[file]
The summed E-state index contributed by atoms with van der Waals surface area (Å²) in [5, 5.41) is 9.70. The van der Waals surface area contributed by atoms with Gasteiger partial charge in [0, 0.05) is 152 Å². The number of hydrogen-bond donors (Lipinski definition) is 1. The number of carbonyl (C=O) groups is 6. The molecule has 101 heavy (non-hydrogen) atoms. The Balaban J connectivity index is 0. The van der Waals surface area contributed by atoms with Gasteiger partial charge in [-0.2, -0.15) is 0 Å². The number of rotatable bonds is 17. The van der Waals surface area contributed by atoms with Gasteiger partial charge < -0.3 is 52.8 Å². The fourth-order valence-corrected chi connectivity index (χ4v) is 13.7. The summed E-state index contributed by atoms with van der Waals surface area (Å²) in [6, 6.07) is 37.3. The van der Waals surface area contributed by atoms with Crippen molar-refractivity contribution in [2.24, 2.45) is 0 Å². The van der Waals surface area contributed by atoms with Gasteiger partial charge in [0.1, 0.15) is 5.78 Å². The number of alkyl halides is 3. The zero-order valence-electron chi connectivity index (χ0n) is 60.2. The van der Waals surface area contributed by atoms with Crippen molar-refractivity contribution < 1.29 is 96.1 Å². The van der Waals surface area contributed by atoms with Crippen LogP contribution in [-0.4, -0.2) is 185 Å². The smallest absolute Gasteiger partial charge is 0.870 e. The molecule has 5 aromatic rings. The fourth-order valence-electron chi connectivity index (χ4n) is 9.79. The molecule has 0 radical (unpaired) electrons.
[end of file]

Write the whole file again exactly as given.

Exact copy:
The summed E-state index contributed by atoms with van der Waals surface area (Å²) in [5, 5.41) is 9.70. The van der Waals surface area contributed by atoms with Gasteiger partial charge in [0, 0.05) is 152 Å². The number of hydrogen-bond donors (Lipinski definition) is 1. The number of carbonyl (C=O) groups is 6. The molecule has 101 heavy (non-hydrogen) atoms. The Balaban J connectivity index is 0. The van der Waals surface area contributed by atoms with Gasteiger partial charge in [-0.2, -0.15) is 0 Å². The number of rotatable bonds is 17. The van der Waals surface area contributed by atoms with Gasteiger partial charge < -0.3 is 52.8 Å². The fourth-order valence-corrected chi connectivity index (χ4v) is 13.7. The summed E-state index contributed by atoms with van der Waals surface area (Å²) in [6, 6.07) is 37.3. The van der Waals surface area contributed by atoms with Crippen molar-refractivity contribution in [2.24, 2.45) is 0 Å². The van der Waals surface area contributed by atoms with Gasteiger partial charge in [0.1, 0.15) is 5.78 Å². The number of alkyl halides is 3. The zero-order valence-electron chi connectivity index (χ0n) is 60.2. The van der Waals surface area contributed by atoms with Crippen molar-refractivity contribution < 1.29 is 96.1 Å². The van der Waals surface area contributed by atoms with Crippen LogP contribution in [-0.4, -0.2) is 185 Å². The smallest absolute Gasteiger partial charge is 0.870 e. The molecule has 5 aromatic rings. The fourth-order valence-electron chi connectivity index (χ4n) is 9.79. The molecule has 0 radical (unpaired) electrons.